This isn't the first time, and it certainly won't be the last, but after reading a recent review of a new restaurant (Grand Opening signs still up!) nearby, we were inspired to check it out for ourselves. After some post-work shopping on Chestnut Street, it made sense for us to head right to Wajoe, a casual Korean BBQ restaurant that fits in well with the sushi and Thai restaurants in the area.
A has a recent obsession with anything spicy, so she was a big proponent of making a visit. After scouring the Yelp reviews, she made the executive decision to opt out of trying the true Korean BBQ dishes- even though each table is equipped with a fancy built-in grill complete with individual venting systems. Clean lines and warm colors complement the industrial look of the self-cooking equipment.
The menu is nicely divided into categories- apps, BBQ, hot pots (soups), noodle dishes, and rice dishes- and includes basic English descriptions and pictures. After we placed our order, we received the obligatory Korean banchan including the standard kimchi. The fermented, pickly cabbage maintained a good crunch and a mild spiciness- good by us. The rest of the banchan was served in individualized plates and were a little on the odd side- a rather plain coleslaw, cold steamed broccoli, and soft, slightly sweet potatoes. They just seemed so.. American. And plain.
|Weird other stuff.|
Although many of the appetizers sounded good, we decided to try something new- the ddukbokgi ($8.99), a mix of "rice cakes" and vegetables in a spicy chili sauce. Rice flour and water are mixed together and shaped into thick, chewy tubes, and served with thinly sliced carrots, onions, and cabbage that are stir-fried with a sweet and spicy red sauce with a hint of garlic. Simple and delicious.
Since I branched out a little for the appetizer, I felt justified in ordering my favorite Korean dish- the Dolsot Bibim Bap ($10.99 for the beef version). Served in a piping hot bowl, the dish includes white rice, spinach, carrots, cucumber, bean sprouts, a few shavings of rib-eye, a sprinkle of dried seaweed, and a fried egg (the piece de resistance). Obviously a solid mix of ingredients, but the key is breaking open the egg yolk, adding a good bit of chili sauce, scraping up the crispy rice from the bottom of the pot, and mixing everything together. I probably should have let the rice crisp up a bit more, but the gooey mess was everything I remembered it to be. I'm big on having a good mix of flavors and textures, so this dish clearly suits me well. I only wish the chili sauce had been slightly spicier.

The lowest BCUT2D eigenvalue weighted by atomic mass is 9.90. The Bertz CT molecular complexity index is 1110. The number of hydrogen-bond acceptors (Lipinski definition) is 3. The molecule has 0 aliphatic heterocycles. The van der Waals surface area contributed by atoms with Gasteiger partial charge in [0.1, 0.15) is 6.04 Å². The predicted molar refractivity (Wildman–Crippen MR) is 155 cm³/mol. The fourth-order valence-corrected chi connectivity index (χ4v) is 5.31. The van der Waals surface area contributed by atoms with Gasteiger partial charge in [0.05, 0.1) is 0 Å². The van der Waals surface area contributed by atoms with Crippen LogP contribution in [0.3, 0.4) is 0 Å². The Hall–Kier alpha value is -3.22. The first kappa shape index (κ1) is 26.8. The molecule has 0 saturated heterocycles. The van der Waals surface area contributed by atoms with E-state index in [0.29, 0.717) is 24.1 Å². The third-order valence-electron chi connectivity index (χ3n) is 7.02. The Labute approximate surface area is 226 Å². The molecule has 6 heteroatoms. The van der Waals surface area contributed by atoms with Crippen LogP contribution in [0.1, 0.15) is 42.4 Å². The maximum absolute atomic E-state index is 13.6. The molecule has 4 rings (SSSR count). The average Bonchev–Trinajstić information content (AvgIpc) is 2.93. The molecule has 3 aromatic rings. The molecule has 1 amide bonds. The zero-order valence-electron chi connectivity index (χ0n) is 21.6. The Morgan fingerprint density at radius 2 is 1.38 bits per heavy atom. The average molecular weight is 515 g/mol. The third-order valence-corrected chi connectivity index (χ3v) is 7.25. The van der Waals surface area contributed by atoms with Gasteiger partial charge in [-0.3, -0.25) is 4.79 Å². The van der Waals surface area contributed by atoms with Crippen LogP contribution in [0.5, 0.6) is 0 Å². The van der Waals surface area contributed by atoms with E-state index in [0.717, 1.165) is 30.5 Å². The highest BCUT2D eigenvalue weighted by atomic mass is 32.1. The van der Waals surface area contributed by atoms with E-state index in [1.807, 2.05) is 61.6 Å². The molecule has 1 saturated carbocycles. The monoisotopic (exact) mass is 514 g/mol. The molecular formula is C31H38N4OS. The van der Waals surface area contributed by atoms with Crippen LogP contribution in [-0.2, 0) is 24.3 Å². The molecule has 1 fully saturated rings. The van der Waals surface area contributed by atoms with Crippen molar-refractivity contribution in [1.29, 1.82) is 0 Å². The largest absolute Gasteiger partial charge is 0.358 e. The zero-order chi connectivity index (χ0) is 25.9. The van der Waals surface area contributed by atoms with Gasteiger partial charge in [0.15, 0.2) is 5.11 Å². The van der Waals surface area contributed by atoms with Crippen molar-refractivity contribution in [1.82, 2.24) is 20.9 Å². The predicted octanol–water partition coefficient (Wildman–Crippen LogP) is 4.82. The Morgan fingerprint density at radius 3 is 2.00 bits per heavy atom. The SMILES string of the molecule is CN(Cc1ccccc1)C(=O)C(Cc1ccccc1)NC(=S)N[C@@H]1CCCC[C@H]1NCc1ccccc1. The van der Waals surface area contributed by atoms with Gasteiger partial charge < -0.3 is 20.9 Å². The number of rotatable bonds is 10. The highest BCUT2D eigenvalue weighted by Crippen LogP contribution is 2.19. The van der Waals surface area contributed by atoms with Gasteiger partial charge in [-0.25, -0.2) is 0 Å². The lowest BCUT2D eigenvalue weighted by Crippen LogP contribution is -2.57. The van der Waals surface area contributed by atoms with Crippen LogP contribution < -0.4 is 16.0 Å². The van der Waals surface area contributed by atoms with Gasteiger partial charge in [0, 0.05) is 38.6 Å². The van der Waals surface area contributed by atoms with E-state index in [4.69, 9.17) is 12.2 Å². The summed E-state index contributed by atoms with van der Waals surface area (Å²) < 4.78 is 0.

|Before the enthusiastic stirring process.|
A investigated the "hot pot" section of the menu, extending our appreciation of kimchi and choosing the Kimchi Chigae ($9.99). This dish utilizes an "older" kimchi, with an equivocally strong fermented flavor, as well as bits of pork, and thick pieces of tofu simmered in an anchovy stock seasoned with red pepper paste. Served with a bowl of white rice, the soup had a depth of flavor in the broth reflecting the interesting mix of ingredients. A was really going for spice though, and it didn't quite live up to her interest in "mind-blowing" heat. The bits of pork were a little on the measly side as well- don't expect a lot of meat in these dishes (same for the bibim bap)- but we were fine with that considering the very affordable prices.
Wajoe was a little slow on the service aspect- with only one waiter serving the 7 or 8 groups as well as accommodating customers coming in for take-out. We weren't in a hurry, but during our dinner we saw many necks craning and hands waving throughout the room. Overall, the prices were right and there was no wait for a table, making it a good option for a low-key Friday night dinner. However, we prefer
2034 Chestnut Street